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News Opinion Editorial

City schools report card

The latest statistics from the Maryland State Department of Education show Baltimore City making steady progress toward increasing the number of students who finish high school. Last year city schools awarded 149 more diplomas than in 2011, and the city's 3.3 percentage point decline in dropouts was the largest in the region. That's great news for all the teachers, principals and school staff who have worked so hard to get the city's schools back on track.

Since his arrival in Baltimore six years ago, schools CEO Andrés Alonso has made boosting high school graduation rates a priority of his reform effort, and during that period the schools' dropout rate has declined by more than half. That's an astonishing achievement in a city where for decades barely half the class of entering ninth-graders managed to graduate four years later. Though the city's current dropout rate of 14.1 percent remains higher than the state's best-performing school systems, for the first time in recent memory it has begun to approach those of neighboring districts such as Anne Arundel, Harford and Baltimore counties.

State schools Superintendent Lillian Lowery was right in saying neither Baltimore nor Maryland as a whole can afford to rest on its laurels. But as she said, "the new data indicates we are on the right road," and we need to stay on it.

In Baltimore, the improvements have grown out of what Mr. Alonso has called thousands of hours of "unbelievably hard work" by hundreds of principals, teachers and staff who have devoted themselves to keeping as many students as possible involved in their studies until they earn diplomas. The cornerstone of reform has been a systematic, long-term reduction in the number of out-of-school student suspensions and in rates of absenteeism and chronic truancy. Mr. Alonso's team clearly deserves an "A" for that effort.

The schools chief has insisted from the beginning that kicking troublesome kids out of class rarely solves anything, because when they return — if they come back at all — they're even less likely to stick it out until graduation day. Instead, he has urged principals to adopt alternatives to suspension as a disciplinary tactic, such as in-school, after-school and weekend detention programs that keep students out of trouble and engaged with school without depriving them of valuable instructional time.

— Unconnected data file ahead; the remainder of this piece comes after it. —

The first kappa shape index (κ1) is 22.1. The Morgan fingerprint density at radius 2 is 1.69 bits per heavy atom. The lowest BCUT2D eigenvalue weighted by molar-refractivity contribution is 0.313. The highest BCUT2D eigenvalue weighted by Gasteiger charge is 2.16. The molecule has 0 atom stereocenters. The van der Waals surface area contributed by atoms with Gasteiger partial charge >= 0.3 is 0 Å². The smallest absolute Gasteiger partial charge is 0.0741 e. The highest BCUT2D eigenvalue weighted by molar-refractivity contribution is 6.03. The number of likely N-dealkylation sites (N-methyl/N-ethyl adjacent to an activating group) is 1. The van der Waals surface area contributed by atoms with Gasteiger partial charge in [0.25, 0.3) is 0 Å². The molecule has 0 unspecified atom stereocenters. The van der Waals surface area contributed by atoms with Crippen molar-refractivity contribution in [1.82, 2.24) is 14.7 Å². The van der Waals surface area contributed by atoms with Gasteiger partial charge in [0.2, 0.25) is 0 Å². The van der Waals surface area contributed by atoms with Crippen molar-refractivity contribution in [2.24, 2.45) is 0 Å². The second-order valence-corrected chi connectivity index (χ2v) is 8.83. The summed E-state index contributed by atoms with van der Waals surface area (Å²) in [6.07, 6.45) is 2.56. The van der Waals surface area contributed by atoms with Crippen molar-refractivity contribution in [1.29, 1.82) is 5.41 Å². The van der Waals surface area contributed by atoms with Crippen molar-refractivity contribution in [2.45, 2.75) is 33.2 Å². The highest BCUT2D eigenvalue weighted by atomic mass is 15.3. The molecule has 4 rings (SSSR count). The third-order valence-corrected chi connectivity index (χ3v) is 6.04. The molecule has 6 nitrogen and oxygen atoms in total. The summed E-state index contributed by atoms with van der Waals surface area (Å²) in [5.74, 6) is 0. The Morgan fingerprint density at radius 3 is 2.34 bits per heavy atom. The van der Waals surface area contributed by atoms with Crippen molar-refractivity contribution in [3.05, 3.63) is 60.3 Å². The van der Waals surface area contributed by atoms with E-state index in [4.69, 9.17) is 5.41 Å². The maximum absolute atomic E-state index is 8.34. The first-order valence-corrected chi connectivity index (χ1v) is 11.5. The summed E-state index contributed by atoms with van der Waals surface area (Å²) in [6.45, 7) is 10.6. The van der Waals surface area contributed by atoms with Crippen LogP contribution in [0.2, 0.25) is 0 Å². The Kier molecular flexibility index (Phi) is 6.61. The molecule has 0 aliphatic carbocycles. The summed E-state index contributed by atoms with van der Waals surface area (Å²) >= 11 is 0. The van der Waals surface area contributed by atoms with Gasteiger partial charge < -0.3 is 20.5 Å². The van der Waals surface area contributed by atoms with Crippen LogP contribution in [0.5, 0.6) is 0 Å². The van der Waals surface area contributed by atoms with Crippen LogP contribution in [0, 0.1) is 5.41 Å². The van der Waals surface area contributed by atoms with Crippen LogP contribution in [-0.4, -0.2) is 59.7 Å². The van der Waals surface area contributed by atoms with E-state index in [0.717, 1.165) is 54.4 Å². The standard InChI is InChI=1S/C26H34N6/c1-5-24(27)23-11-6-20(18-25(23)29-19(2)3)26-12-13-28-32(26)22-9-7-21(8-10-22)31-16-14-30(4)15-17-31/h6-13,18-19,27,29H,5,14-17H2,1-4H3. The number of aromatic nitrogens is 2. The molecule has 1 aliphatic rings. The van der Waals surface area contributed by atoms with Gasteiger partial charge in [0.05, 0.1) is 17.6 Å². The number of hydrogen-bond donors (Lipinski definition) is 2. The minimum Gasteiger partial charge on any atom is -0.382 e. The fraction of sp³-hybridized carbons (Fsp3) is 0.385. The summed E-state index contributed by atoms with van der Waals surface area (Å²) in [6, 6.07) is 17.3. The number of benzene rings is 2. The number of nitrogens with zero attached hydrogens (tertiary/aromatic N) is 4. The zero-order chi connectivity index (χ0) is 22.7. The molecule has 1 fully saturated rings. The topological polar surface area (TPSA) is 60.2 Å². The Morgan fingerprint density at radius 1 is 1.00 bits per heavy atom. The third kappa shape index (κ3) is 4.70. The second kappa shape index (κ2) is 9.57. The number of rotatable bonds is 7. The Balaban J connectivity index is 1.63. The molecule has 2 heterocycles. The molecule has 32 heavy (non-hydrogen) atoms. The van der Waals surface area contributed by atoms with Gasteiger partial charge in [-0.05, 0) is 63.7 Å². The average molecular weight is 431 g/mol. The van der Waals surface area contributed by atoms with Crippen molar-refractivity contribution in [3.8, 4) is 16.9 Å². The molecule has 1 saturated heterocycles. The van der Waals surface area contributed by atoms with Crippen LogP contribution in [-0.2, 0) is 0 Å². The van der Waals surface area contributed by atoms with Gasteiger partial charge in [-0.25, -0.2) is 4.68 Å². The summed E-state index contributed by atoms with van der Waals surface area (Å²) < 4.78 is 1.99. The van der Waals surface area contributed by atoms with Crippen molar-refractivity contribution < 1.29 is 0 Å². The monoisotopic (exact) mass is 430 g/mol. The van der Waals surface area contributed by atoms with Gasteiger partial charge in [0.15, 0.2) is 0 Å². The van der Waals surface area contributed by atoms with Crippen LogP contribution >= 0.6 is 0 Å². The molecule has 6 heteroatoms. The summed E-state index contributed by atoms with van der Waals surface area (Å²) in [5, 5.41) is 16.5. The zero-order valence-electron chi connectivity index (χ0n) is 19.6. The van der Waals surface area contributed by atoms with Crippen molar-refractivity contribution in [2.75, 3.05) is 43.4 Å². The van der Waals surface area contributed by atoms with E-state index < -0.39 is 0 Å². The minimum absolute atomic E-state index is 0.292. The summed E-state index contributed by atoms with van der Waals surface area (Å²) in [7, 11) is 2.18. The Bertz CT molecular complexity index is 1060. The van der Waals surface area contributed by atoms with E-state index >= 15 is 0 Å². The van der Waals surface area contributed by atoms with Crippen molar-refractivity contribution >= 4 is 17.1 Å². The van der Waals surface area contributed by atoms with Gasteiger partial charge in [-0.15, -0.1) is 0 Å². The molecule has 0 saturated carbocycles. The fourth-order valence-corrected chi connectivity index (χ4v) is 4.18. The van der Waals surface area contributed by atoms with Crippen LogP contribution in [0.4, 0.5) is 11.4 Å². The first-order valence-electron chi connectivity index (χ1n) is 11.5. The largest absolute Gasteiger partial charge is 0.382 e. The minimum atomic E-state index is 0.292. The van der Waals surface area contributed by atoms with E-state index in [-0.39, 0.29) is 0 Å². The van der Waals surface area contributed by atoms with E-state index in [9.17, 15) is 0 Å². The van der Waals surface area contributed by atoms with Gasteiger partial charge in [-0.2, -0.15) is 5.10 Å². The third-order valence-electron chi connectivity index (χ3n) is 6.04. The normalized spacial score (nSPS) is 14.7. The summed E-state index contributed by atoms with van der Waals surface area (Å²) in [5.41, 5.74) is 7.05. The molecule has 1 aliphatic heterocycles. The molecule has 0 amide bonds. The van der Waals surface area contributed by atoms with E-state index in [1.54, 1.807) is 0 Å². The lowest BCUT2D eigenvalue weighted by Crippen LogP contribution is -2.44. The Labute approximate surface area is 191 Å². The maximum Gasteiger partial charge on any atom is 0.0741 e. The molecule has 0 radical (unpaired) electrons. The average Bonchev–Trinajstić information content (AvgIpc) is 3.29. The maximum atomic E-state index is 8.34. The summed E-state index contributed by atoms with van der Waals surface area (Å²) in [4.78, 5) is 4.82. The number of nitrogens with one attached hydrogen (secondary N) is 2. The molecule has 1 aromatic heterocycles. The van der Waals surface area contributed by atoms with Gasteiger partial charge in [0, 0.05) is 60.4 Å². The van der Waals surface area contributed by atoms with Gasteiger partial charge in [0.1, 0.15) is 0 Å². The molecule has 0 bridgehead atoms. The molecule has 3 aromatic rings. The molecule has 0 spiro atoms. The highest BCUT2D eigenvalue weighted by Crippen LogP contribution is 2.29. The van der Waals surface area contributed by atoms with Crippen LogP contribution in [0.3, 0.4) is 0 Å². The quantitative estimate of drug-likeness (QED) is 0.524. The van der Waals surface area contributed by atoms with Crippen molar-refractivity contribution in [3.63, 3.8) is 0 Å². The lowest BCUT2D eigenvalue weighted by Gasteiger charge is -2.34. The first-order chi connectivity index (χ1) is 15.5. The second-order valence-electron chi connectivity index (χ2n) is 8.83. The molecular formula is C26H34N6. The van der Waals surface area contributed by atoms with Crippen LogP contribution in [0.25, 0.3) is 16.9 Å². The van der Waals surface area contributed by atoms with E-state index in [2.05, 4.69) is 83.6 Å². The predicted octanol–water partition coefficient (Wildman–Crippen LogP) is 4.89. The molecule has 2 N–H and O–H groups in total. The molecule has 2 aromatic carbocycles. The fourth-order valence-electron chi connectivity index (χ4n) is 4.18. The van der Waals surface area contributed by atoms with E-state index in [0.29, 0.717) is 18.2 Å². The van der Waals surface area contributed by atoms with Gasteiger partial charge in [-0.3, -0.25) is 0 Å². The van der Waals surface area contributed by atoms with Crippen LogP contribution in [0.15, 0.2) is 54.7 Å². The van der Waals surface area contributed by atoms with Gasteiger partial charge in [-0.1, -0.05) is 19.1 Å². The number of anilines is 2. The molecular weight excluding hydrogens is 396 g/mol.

Mr. Alonso has also encouraged school administrators to coax chronically absent and truant students back to the classroom, if necessary by tracking them down at home with personal appeals to parents, relatives and caregivers. Kids who are chronically absent or truant are half as likely to graduate as those who show up regularly, but often students stay away due to circumstances beyond their control. They may have medical or dental problems or issues regarding homelessness or abuse. Connecting such students with services that help them cope can make it easier for them to return to school.

Meanwhile, Baltimore must direct more resources toward early childhood education and the elementary school grades so that students are properly prepared for the academic and social challenges they will face during their middle and high school years. Students who have to struggle to keep up in middle school usually continue to struggle in high school, but many of those difficulties can be avoided if children are exposed early on to enrichment programs that begin in pre-kindergarten and extend throughout the K-8 curriculum.

Finally, a long-debated change in state law approved last year will gradually increase the age of compulsory school attendance from 15 to 17. The legislature should have gone further and required attendance until students turn 18, but the new law nonetheless sends a powerful signal to young people that the state has an important interest in seeing more of them graduate. High school dropouts are more likely to be unemployed than graduates, and they earn less money, live less healthy lives and are more likely to be incarcerated than their better-educated peers — all of which costs the city, state and federal government dearly in terms of increased social services costs.

Overall, the evidence suggests that the reforms put in place by Mr. Alonso since 2007 are working to benefit hundreds of additional students each year whose prospects for going on to college or the work world have brightened immeasurably. Now the school system needs to work just as hard to keep up the momentum for change that produced that happy result.

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